Albany Democrat-Herald from Albany, Oregon on May 22, 1936 · Page 2
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Albany Democrat-Herald from Albany, Oregon · Page 2

Albany, Oregon
Issue Date:
Friday, May 22, 1936
Page 2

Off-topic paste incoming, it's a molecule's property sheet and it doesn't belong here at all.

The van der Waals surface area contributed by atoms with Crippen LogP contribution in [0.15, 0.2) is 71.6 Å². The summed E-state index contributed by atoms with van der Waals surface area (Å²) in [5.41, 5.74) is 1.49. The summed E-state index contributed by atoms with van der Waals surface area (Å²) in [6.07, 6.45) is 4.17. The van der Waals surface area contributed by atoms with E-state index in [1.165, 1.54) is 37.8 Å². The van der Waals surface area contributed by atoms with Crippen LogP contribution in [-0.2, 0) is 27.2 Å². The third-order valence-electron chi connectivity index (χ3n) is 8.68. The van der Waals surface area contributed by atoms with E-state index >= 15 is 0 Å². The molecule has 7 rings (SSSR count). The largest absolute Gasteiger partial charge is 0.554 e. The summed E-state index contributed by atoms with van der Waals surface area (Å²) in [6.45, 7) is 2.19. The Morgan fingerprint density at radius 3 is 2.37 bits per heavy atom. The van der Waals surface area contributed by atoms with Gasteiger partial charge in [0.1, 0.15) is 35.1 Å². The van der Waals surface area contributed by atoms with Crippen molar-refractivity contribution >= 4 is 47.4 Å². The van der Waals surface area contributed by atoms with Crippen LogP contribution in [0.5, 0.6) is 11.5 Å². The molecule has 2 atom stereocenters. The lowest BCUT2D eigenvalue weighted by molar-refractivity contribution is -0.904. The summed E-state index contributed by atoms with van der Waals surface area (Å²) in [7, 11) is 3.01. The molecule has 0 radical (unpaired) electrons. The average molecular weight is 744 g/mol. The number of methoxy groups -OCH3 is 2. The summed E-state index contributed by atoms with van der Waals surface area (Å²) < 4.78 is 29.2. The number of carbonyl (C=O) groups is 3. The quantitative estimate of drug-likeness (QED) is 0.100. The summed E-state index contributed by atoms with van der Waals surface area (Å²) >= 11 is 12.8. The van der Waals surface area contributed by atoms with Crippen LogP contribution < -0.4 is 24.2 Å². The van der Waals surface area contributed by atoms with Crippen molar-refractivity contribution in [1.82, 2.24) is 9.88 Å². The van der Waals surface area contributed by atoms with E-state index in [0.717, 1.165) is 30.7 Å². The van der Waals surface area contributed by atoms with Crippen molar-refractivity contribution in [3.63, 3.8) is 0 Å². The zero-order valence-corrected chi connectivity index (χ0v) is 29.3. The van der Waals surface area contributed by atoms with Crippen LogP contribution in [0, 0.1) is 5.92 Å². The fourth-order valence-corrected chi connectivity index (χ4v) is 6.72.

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V A PAGE TWO THE ALBAN Y DEMg C A f H t tt .HIP,. AL ANY, OR EG O N FRIDAY, MAY 22; 1936 .Great Owyhee Dam Overflows fofFjrst Time Spectacles Fail to Hide Karpjs home of Mr. and Mrs. C. O. Bur- ed a good record for efficient sell of Talbot Sunday. service. Retiring Postmaster ,Mac- Miss Bursell of Talbot is visiting Millan will again J engage in' the. her aunt.'Mrs. R. L. Patterson and newspaper, and advertising busi--family this week. ness with George Alexander. Un- L. S. Clark is re-shingling his til eight .years ago. when he be-barn this week. 'came postmaster, '-MiC MacMillan Rev. and Mrs. Henry Turnidge was actively associated with Mr. were the honored guests at a din- Alexander in publishing the Leb-" ner at the home of Mrs. Turn- anon Express. JiOJIC TO MTJT i SUBSCRiBERS - If your paper has not been delivered by your Albany carrier by 6:00 o'clock call D. M. Robbourn, Phone ,718-Y and a copy .will be delivered by special carter. Report all other complaints to the officej i Phono 15-The' Albany Democrat-Herald t&TB,lCOMPLETE NEIGH BORIIOQPS '.. ' ' -'. . "i ". ; ,. Well ' Wells. Sylvester Ridders," former correspondent for th jjemo-crat-IIerald, enlisted in -the U. S. navy through the naval refitiiting i - - - - - tut ia rnWc fThe huge- Owyhee Dam, principal jproject on cne urcgon-iuano ooraer, lined to overflowing for the first time recently. Second only to ploulder Dam In size, the dam Is 409 feet high and creates .a storage capacity of 1.120.000 acre feet to lrri-' . ;;: '. gato 112.000 acres of land. Begun m -.; 1030. the project is now. completed. Let Us Show You How to Make a Saving of from on your FIRE INSURANCE COSTS ' . through the OREGON MUTUAL FIRE INSURANCE CO. McMinnville, Oregon Come in ' or ' phone ,476-R any time and we'll be glad to . explain. ' EMMETT & PEARCE . AGENCY . . 3rd and Broadalbin Sts.- -Clinic Building fhone 476-R 'POINT fyrOIHT f Strength! nerly $4iOOO,000. v CI Dividends! For 12 consecutive y 20?? dividends to pr-. j -.1, MMicvholdef terreo r r- ' CI A Rating! High... possible rat.n by Alfred M. Best, N.T. pi inspections'. Coroprchensiv.inspect.on service for policyholder.. El Budget Plan! Easy monthly pymeU if desired. GET the FACTS! L. STUART Insurance Agency idge's mother, Mrs. Southworth of Albany, in honor of their 15th wedding anniversary. Rev. Dan McNalley and Rev. Gerald Pope were also among the guests present. Mrs. Turnidge, who has been ill for a few weeks, was able to be present but unable to take an active part in the program. Mr. and Mrs. George Burford and daughter, Marietta, and Woodrow Burford of Sisters were week end guests of Mr. and Mrs. George Burford, sr. Additional guests at dinner Sunday were Mr. and Mrs! Marion Downing and Mr. and Mrs. Chester Snell and children. Mrs. Lois Phillips and daughter, Anita accompanied Hr. and Mrs. Burford to Sisters Sunday for a visit. Albany Man Wins In Letter Contest According to an advertisement in a Portland newsnaner Clinton Arnold of Albany was awarded first prize in a state-wide contest sponsored by a Portland brewing esiaonsnment involving the relative merits of cans or bottles as containers of its retailed product. Arnold will receive $600 for his effort in competition with hundreds of contestants. ATTEND FUNERAL OF KIN Mr. and Mrs. M .H. Aehosnn and Mrs. Jennie Gaff of Alhanv anri rranK crawiorcl of Uakville, were at Portland yesterday to attend the funeral of Maude Crawford, a cousin of Mr. Acheson, Mrs. Gaff and wir. urawtord. Miss Crawford was a sister of Mrs. Ella McCoy of Monmouth, who is also well known in Albanv and who wnc also present at the services. ASSUMES DUTIES Lebanon. (SDecial) Merrill v Smith entered UDon his official duties as .Lebanon's new postmaster on Tuesday morning. For me past iz years Mr. Smith has been well known as a business man in Lebanon and has establish- ORFfiON'S FAVflRITr GLASS FOR YOUR WINDOWS . FRENCH DOORS Auto Wind Shield Car Door Glass Everything in glass from a small pane to a plate glass front. Albany Planing Mill Allen Edwards. Prop. Foot of Lyon St. Phone 140-R torare THE WEATHER Oregon np Washington Fair tonight find Saturday, tjut cloudy at timj(:in West? portion; somewhat warmer In-iriWrior Saturday ; moderate northwest wind off coast. Maximum temperature yesterday locally 62 degrees. Minimum1 temperature last nljiht ,5,1 degrees. River 54 feet. .'. .'. ; VUltort In Albany R.. Li .Walker t of' Broadmeade, Polk county, and his sister, Mrs. L. B. Hixen of Salem, a former resident of Albany, were visitors yesterday afterndon at the home of W. A. Ifymsey on , West .Sixth street. ' ' '. '.'.'' " : Scio VUilors . Win. PhjUipps and Hay Thomas of Scio (transacted business and visited friends in .Albany yesterday afternoon. .They report the strawberry crop in that' section in danger, imless there 4s a change in the weather" soon. , ,' , '' Lebanon Visitors : Y ' Mr. and Mrs.'P. P. Hasslcr of Lebanon' were visiters arid shoppers In AIbaHyv,ye6terday aftcr- Business Visitor.. ' ' L. Ej. Arri'oId,: prominent poultry-man of Lebanon arid formerly of moany, was a Ditsiness visitor yesr teraay anernoon. . ... When In need of gasoline, oil, lubrication, tire repairing or new ures, can at xeniocK cc rnrsters, 1st & Jackson Sts.,' Phsne 375'. ' ' ' m22tf VlsHbr In Albany- Miss Ethel Miller of the Crow foot neighborhood near Lebanon, a teacher in the schools of the state for many years, was a visitor in Aioanyyesteraay. From Med ord ' V. J. Robinson of Medford or rived in Albany last evening on a-pusiness trip. From A'sea ' ' '' ' Mr. ahd Mrs. Joseph Snyder of Alsea ' arrived In Albany this morning to spend the day here on a business and pleasure trip. 1 From Corvallts 'B.' E. Chrlstcnsen of Corvallis was a business visitor In Albany yesterday. ' " , ' ,1 . , ' Film Developing Overnight Servipe. Hurley's X)rtg , Store. ' : ' ' ' ' ' m22-25 PorUand Visitors E. B. Fair, E. P. Mui phy, W. C. Maxwell and G. Stanley of Portland were among the out of town visitors spending last night in Albany. To Attend Reception Mr. and Mrs. ,F. M. French are leaving toflay for Portland to attend a reception for Albany people at the home of Mr. and Mrs. Sherman Thompson' this evening. Mr. and Mrs. Thompson were prominent In Albany some 40 years ago. 33c.BALLOON DANCE 15c Moose' llnll Sat.' Nile, May 23. Music by Oregon Mountaineers featuring Chuck Ennls and his Harmonica, formerly with ' Hill Billies. Ladles free until 9 p. m. " " .' ' - - m21-22 Fine Squash Shown A fine banana squash over three feet long groWn last season by a Mrs. Henry T. Ridders Is oh exhibition in the show windows at the real estate office of Tripp and Murphy. ' ' -' ' Rummage Sale, Albany Hotel bldg. Sat., May 23. m21-22 From Scio ' , , John Wesley of Scio was an Al-' uany Business visitor yesterday. Business Visitor Lee Giddings, a former resident of , Albany, is spending the day here on a business and pleasure trip. From Ilarrisburg Ezra Krdpf, a furmor In the Hal' risburg country, arrived in.Albany this morning to spend the day on business. Visitor In Albany Lloyd Linn, a young farmer in the Tangent and I'lainview neighborhoods, was a business visitor in Albany this forenoon. Return From Trli Mr. and Mrs. Kenneth Jlutchins and Mr. and Mrs. E. G. Mcltevn- olds returned last evening froth a trip up the McKcnzie and to Clear Lake. They report about two inches of fresh snow at the lake yesterday morning. Will Visit Sisters . Miss Hazel Earl left Thursday for San Francisco on a vacation trip to visit her sisters, Mis. Lawrence Horning and Mrs. J. It. Cady. She will be gone several weeks. Ccntcnuary Set A. II. Gillutt uf Albany is in re ceipt of an invitation to the Owosso, Mich., centennial celebra tion to be held this summer. Mr. Gillutt was born in Owosso and taught school for a number of years in the same school he at tended as a boy. Ho was last in Owosso ten years ago when he was a homecoming staged ' ., nimiu honored at by his forme From Iliirrlslnirg J. A. Spi ingate, u farmer in the Hanlsbuig section is spending the day in Albany on business. Has Operation Mrs. Esther Gprdan underwent major operation this morning at the Albany General hospital. To visit Here Margaret Cathey of C'hehalis, station at Cor.vallis ' on Monday, May 18. He left the same day for Portland from where he was forwarded to the naval training station at San Diego, Cal., where he will receive 'three months training before being assigned to sea duty. He is the oldest son of Mr. and Mrs. John Ridders, and had just completed his sophomore year at corvallis high school: Last Thursday evening several of Sylvester's high school friends' gave mm a farewell party at the home of his parents. .Those present were Wilma Vanderburg, Shirley Vanderburg, Alfred Finnel, RO' land Withrow, Clifford Plov, Mil ton Bolter, Ethan Folks, Harold Atwood, Edward Atwood. Bill Ritchey, Veva Couey, Douglas Dodele, Elaine Dodele, Geraldine Dodele, Yvonne Kerr, Howard Johnson Olive Johnson, Marion Kester; his parents, Mr. and Mrs, John Ridders; and brother and sisters, Agnes, Lorena and Melvin Ridders, and the honor euest. Sylvester Ridders, Many relatives and friends of local high school students were guests at the senior high school at Corvallis Friday night, when the students held their annual all day school exhibit Billy Richey says that ,the thirteenth is an unlucky day for him but he was happy to celebrate his thirteenth birthday on the thirteenth day of May. Sylvester Ridders spent Friday afternoon and evening at Airlie with friends. Hop training in all local yards is well underway, is the report of the growers. The main difficulty in most of the large yards, is getting enough people to do the training as it should be done. Mrs. I. G. Arehart is brooding 500 baby chicks she received from the hatchery last week. Mrs. Venckle is giving the in terior of her house a fresh coot of paint. Mrs. Anna Carter was poisoned Sunday morning. Shortly after eating some breakfast cereal she was taken to the Corvallis General hospital. Mr. and Mrs. Albert Dairy of Eugene spent Sunday at the C. Williamson home. Mrs. J. H. Mackey spent three days last week with her aunt, Mrs. L. Martin, of Albany. Mr. and Mrs. Clyde Tomilson and Mr. and Mrs. Will Tomilson spent Sunday with Mr. and Mrs. Delashotte of Portland. Dave Rife and family moved their household goods to Mountain View on Monday. They will reside at their new home. Miss - Geraldine Dodele visited the Corvallis junior high school with Marion Kester Monday. Riverside Riverside. Ladies of Calamette grange will be the hostesses at the all. day meeting at the hall Sat urday, May 23, when the sppnsors ot mo nyaro-eiecinc uui will meet to further plans for a power district. A basket dinner will be served at noon. The meeting is to start at 10 o'clock. Mrs. L. A. Swink drove to Berlin last Wednesday and attended a meeting of the ladies' club at the home of Mrs. Ida McKinney. ; Mrs. James Caldwell had the misfortune to fall at her home last Tuesday, injuring both arms and is carrying her right arm in a sling. She but recently recovered from a previous fall when she injured her collarbone. Mrs. Ella Telford of Oregon City will stay at her home until she recovers the use of her arms. The Riverside Calf club met at the home of Lee McCutchan last Friday evening. Mr. and Mrs. Harry Cheesman and Mr. and Mrs. Chriss Miller drove to Waldport last Sunday remaining over night there and returned to their homes on Mon day morning. Laura Bryant and Mary von Hoomissen of Portland, students at the University of Oregon, were dinner guests ot the Frank Bryant home on Sunday. Mr. and Mrs. Roy Nutting and daughter, Beth, of Albany, called in the afternoon. Mr. and Mrs. Gene Canning and daughter. Margaret Jean, accompanied Mr. and Mrs. Henry Bry- ;mt and daughter, bhirley, to tiy the coast on Sunday. The trip was made by way of Waldport and re turn by Triangle Lake where the party visited Walter Dennis and family, who made his home with the Cannings while attend ing Albany college. Mr. and Mrs. P. L.. Hedges and Mr. and Mrs. Willard Craven from Independence were visitors at the home of Mr. and Mrs. Green Hastings on Sunday. Mrs. Velma Boyle, teacher of the upper grades was ill, and not able to be at school on Monday. The regular play party will be held at the hall Saturday night. May 23, with Mr. and Mrs. Gene Canning and Mr. and Mrs. John DISTRESS AFTER EATING y II EN your stomach gives you trouble with gas or indigestion, it sliouM not be overlooked. Your health is too important to he neglected. Improve tlte digestive svstem with Dr. Pierce's Golden Mfijifal HivoTfry. kfJ itaiv Mr. P. F. r.irrwl of jX7 South 1. Si. Uotn irt . Mill "bu" fr 1 woukl aliy frrl tlQrM ftr ritmi sttfTfrvd h m hul A' (tfii fv food mi Iom vht. also I htu many hriiUihra. I took oiQoiik ul Pr. J'irrc C.o.o.rt. MrtJu. Umvufry nd lr It o dififtrrm, mi antle .mpiovrtl md I 1 Buy of or dmutitt toda t New fck Liquid l CV mj $1 Tha spectacles Alvin Karpis is wearing here and a face-lifting operation failed to enable him to escape the G-men, now grilling him in St. Paul on unsolved angles of the Hamm kidnaping case, first hi which he will ace trial. 'Maximum penalty would be a life term, and he later may be turned over to Missouri authorities to face a sheriff murder char.e. Robisoh on the committee. A covered dish supper will be served, Foster Foster. School dosed Thursday. with a picnic at Trout Creek There were five eighth grade grad uates from this district this year, Myrtle Leurs, Glenn Juhnke. Vir gil Mays, Dan Jones and. Bobby Blanchard. Mr. Tiffany returned to his home at Amity .and Miss Smith will spend her vacation at her home near Corvallis. Mrs. Dan Brown of Junction City spent last week - with her parents, Mr. and Mrs. O. J. Mealey. Mrs. Yost, who has been at the home of Mrs. Anola Yost, and fam ily, for the past three months returned to her home at Springfield Sunday. 1 - Mrs. J. P. Harrang, went to Wendling Sunday, to visit her daughter, Margaret, and to attend the graduation exercises of the Wendling grade school, Monday evening. Mr. and Mrs. J. E. Brown of Harlan were week-end visitors of Mr. and Mrs. E. P. Bryant. Will McKinney of Lebanon, spent Sunday, with Mr. and Mrs. Peck. Lacomb Lacomb, Rev, V. L. Loucks of Scio and Rcy- Henry ' , Turnidge aaministcrea oapiismai rues to ten at services held on Crabtree creek near Bohemian hall Sunday afternoon at 3:30 o'clock Those from Lacomb were Eileen Hazen, Glennadale Henson, Jessie, Howard and Andrew Pastal. The other five were from the Scio church. Rev. Jack Minton of Salem, evangelist and sonj; writer, will hold services at the ' Baptist church Sunday at 11 o'clock and give a concert of his own compositions in the evening. Rube Forsyth has a 'force of men surveying for the Hammond Lumber Co., who will build a truck road to the Narrows. The new road will enable the Hammond company to .market their timber on land in this vicinity. Mr. and Mrs. J. W. Cox. Mrs. Pearl Hobson, Mr. and Mrs. R. Tolcr. Mr. and Mrs. E. W. Bart- ruff composed a group that spent Sunday at the Coast. They left Lacomb ot 4 a. m. and had breakfast with Richard and Justin Baldwin and their families at Wc- coma, who joined the party in visiting places of interest on the beaches and the aquarium at De-poe bay, and accompanied them ,to Newport. Mrs. L. S. Clark was a guest or Mrs. H. M. Wight and daughter, Ruth, of Lebanon Sunday. Mr. and Mrs. R. L. Patterson, Mr. and Mrs. Frank Schrader and John Patterson were among the guests at a birthday dinner in honor of four relatives -at the ONE SWIFT AND SAFE PRESCRIPTION FOR RHEUMATISM (Hit' Miprt'inoly com, imfi rift lin for rtwuinutlsm, sHatlou, n.'tiritis artl liuiili.iKM who,, ouiisof! or iik-Rravattil l.y cxcsi urio n-id ami inttNt tf it 1 Is well ami favorably known in llvo i.Ti:.rm:u'it! all over A morit'a. J tist ask fr " S oum rs . 1-lrnru prosi-rlpt ion it ml takt as cl I rootod It is .swift ami safe nflon the pain ami iiony Iritvo in -is hours. I'osts about S5t . C'til Oil on mill nt It mi may urrtl t Mi ho oil irrtorlitlun, ml v. DR. CHAN LAM Chinese Medicine Co. Natural remedies for disorders of llvr, stomach, glands, skin, A urinary system of men & women. Kemedles for constipation, asthma, arthritis, sugar diabetes & rheu matism. V. T. I Jim, N.D. Naturopathic Thysictans rpstalrs lioom and 2, en t lan TJi.ater HI d it . rrt First and Sts., Albany. Office Hours: I p. m. to & 1 Tuesday and m. u May only fttllt at Inti Illood I'rsyure and l'r GotUle Chan N l.. ( harm. feature of the irrigation works on Wash.', is to arrive in Albany this evening to spend the week end with her parents, Mr. and Mrs. C. C. Cathey and to make the acquaintance of her .nephew, John Anthony Cathey. To Install Tonight ' The Albany Assembly of Rainbow for pirls will hold its instal-lifnoh of officers tonight at the Masonic temple. The DeMolay boys will have charge of the crowning ceremonies. The meeting is to open at 8 o'clock and the public is invited. Betty Jane Quig-ley is to be Installed as worthy advisor. Jean Merrill is to be the installing officer. Leaving- for East Mrs. A. G. Senders of Albany is leaving this week end for a trip of two months which will take her as far east as New York City, where she plans to visit her son, Bruce. TODAY'S STOCK, GRAIN MARKETS MARKETS AT A GLANCE lly ('lilted J'rrNN) Stocks fractions to 2 points higher in dull trading. IJonds quiet and mixed: French bonds weak. Curb stocks fractions to more than a point higher. Call money 1 per cent. Foreign exchange, sterling firm, francs higher. Cotton J to 5 points higher. Rubber 8 to 13 points higher. Silver in New York unchanged. Stocks New York, May 22. The stock market made a substantial recov ery today without benefit of increased trading volume. Prices rose fractions to 2 points with the highest grade issues in best demand. More volatile and in active issues ga on a few sales. ined 4 to 6 points i iiu luuini-i ufieneu quicuy wun prices steady, then crept forward In dealings only slightly above yesterday's low rate. Sales were 880,000 shares, against 070,000 yesterday. Curb sales were 170.000 shares, against 183,000. Dow Jones preliminary closing averages: industrial. 159.-58. up 0.78; railroad, 44.50, up 0.31; utility, 30.01, up 0.58. Grain Chicago, May 22. Prospects for A "squeeze" in May wheat faded today, but the tension on current month contracts was strong enough to restrict trade both in volume and price movement on the Chicago Hoard of Trade. At the clase wheat was V'j to cent higher, corn was off ii to :'j cent, and oats were unchanged to off Ii cent. Wool Boston, May 22. Reports coming in Boston indicated continued strengthening in clean costs of wools being bought in this country, the U. S. agriculture department reported today. Prices of five territory wools on Boston transactions also showed a strengthening tendency. Average to good r tench combing length fine territory wools are bringing an estimated scoured basis price of around 85c more frequently than early in the week and it was reported difficult to find similar wools ofefred at prices that wilt cost under 85 cents, scoured basis. Long staple combing tine territory wools offered at prices that will brought up to 87-88c, scoured basis, for moderate quantities. IMPROPER HOMES BLAMED FOR BIG SHARE OF TRAMPS An interesting oration on "Human Wreckage " : was delivered Thursday before Albuiiy Kiwams club by "John"" McComick,1 Oregon Mate college student, winner of the Pacific Coast Intercollegiate Oratorical contest held recently in I. os Angeles. McCormick. born in Lebanon and a resident uf Linn county for several years, now makes his home in Portland and is a junior at O. S. C. His oration centered ubout human wastage and inquired into the cause. There will always be tramps and bums, he said, as long as the wanderlust remains in human veits. Luck of improper the new Owyhee Federal reclamation home life in childhood is responsible for 34 per cent of the human derelict class, McCormick declar ed. There are at least 1,000,000 so-called tramps today and an other million in the making. Of the oncoming crop, 25 per cent are now minors, said the speaker. There needs to be more of the human element in employment and not so much stress on efficiency, said McCormick. Greed and corruption is responsible for much human misery and throwing thousands of people onto the state or on charity for support, if not on their own resources in tramping about the country. J. Deo McClain presented the speaker. ' G. C. Knodell won the attendance prize given by Ray DeMoss.: TOWNSEND AIDES GET MUM ORDERS (Continued from Pane One) for the Bell committee had questioned him to determine whether he had advised Dr. Towrisend to defy the committee. Downey told them he would not make any stutement unless placed on the witness stand under oath. He said Townesnd had received hundreds of telegrams in the last 24 hours applauding his stand. , Ihey haven t got the cpuragc to carry through their threats, said the elderly pension plan foun der. "I challenge them j to go iiiiMUKii woo ineu plan 10 put rne on trial oeiorc the house. Townsend who said he would "rot in jail ' before testifying fur tner oeiore the tld age inquiry conienuea tnc committee was unwilling to accept responsibility for "any more prosecution." Townsend said committee members are "afraid to face the Ameri can people," and forecast that they "will pass the buck to the courts rather than try me before the house.'' A plan to bring immediate contempt action against Townsend in the house as soon as it met today-was dropped. Study was being given another proposal to certify a contempt action to the District of Columbia supreme court. Certification of the case to the district court probably would postpone any action in the matter until next fall. ITALO-BRITISH TENSION GROWS (Contlmitil from rH Om mand the recall or Grandi to Home. Despite Britain's charge that the Italians made dum dum bullets accusations on the basis of fabricated evidence, the second Italian memorandum was not withdrawn and was released for publication by the league secretariat today. The British have not denied that Ethiopian warriors used dum dum bullets, many of which were used throughout the country for big game shooting. Hut the British have insisted they have sold no such weapons to the Ethiopians since East African hostilities began and that all evidence purporting to support charges to the contrary has been fabricated by Lopez or similar agents provaeatetir. CITY TREASURER'S CALL Notice is hereby given that the undersigned Treasurer of the Citv of Albany .Oregon, has on hand funds to redeem General Fund warrants No. 527 to 974. inclusive, for the year 1935. Interest will cease from the date of publication of this notice. Dated and published this 22nd day of Mav ,1938. E. U WILLIAMSON. Treasurer of the City of Albany. Oregon. May 22 25 27 Piles All Gone Without Salves or Cutting Urhinr. MrntinK.' prutrwtfoK pil r lulcklr. If ou n-mntr Itw mum Rid kkl arruUtion In Ihr hrmorrhonliU Ttlni MUM 1MI.-. hjr nukin th affrrtml ruru wk, rui'hr nd lifrlru. Slvr nj tut-lln oflrn fail tx-cauv only an internal mrditln can actually correct the eondl. tiona. llr. J. S. Iunhanlt dHcjfml m real internal I'll, medicine. After a fine record o.Utuceeaa with it in hit own practice, he named it IIKM KOII). rWha? Maaoa, Inc.. and all dmmiiiiu Invite every lMe iiuerer to Itr IIKM-KOII) with guana tee of money hark if not Joyfully aathfieu ff tkita tbt bvlp eua buuia give. mdv, Maximum Protection At Minimum Cost 0asiioii 3ft You should know that the paint you put on your buildint! will Rive the most in protection and appearance that money can buy. ; RASMUSSEN'S 100'; PURE HOUSE PAINT will (jive you just that. We've been selling it for the last quarter of a century and have hundreds of houses bearing testimony of its long life and protective qualities. U i ) ? It costs no more than cheap paint for it goes further anil last longer. YOUtl house deserves the best. Sold by . FRANK C. DANNALS PIONEER PAINTER AND PAINT STORE I; 123 East Third Street r mi Chose Slim Lines and Clever Details for Warm-Weather Frock ' ' Pulterns 2595 If you are alert to the latest fashion news, you will hail with delight this flattering and charming afternoon frock which may be worn throughout the warm weather season. "Graceful and Slim" is a fashion password and Anno Adams has adhered to this edict with gentle flares and soft gathers. Engaging buttons call attention to the unusual "cut" of the yoke, while the brief sleeves flare slightly. You will have an all occasion frock appropriate for trips to town if you choose a dark triple sheer; while cotton lace, printed voile or chiffon will make an exquisite afternoon frock, delightful for many occasions. Sleeves and yoke may contrast, if desired. Pattern 25S5 is available in sizes H 18, 18. 20. 32, 34, 30, 38. 40 and 42. Size 18 takes 3i yards 39 inch fabric. Illustrated step-bv-step sewing instructions included. Send FIFTEEN CENTS (15c) In coins or stamps (coins preferred) for this Anne Adams pattern. THIRTY CENTS (3Uc) for both. Write plainly name, address and style number. HE SURE TO STATE SIZE. He sure to order OUR SPRING PATTERN BOOK for smart new clothes that 11 fit you and vour needs to a "T"! Gay, practical I in eks to cheer you at work. Love- i. pnity frocks and sports clothes o tlatier you at play. Collars, blouse?., skirls for multiplying cos-lumes. Chic slenderizing styles. Patterns for tots. Fabric and accessory news. PRICE OF BOOK FIFTKEN CENTS. HOOK AND A PATTERN TOGETHER, TWENTY-FIVE CENTS. Address orders to Democrat-H.erakL Pattern Department. Make The Nortonia Hotel Phone S60-J Your . PORTLAND Headquarter Rates from $1.25 up Garage Adjoining the centerQf Portkie. V t-V? 11th at Stark St. In 56 o O -I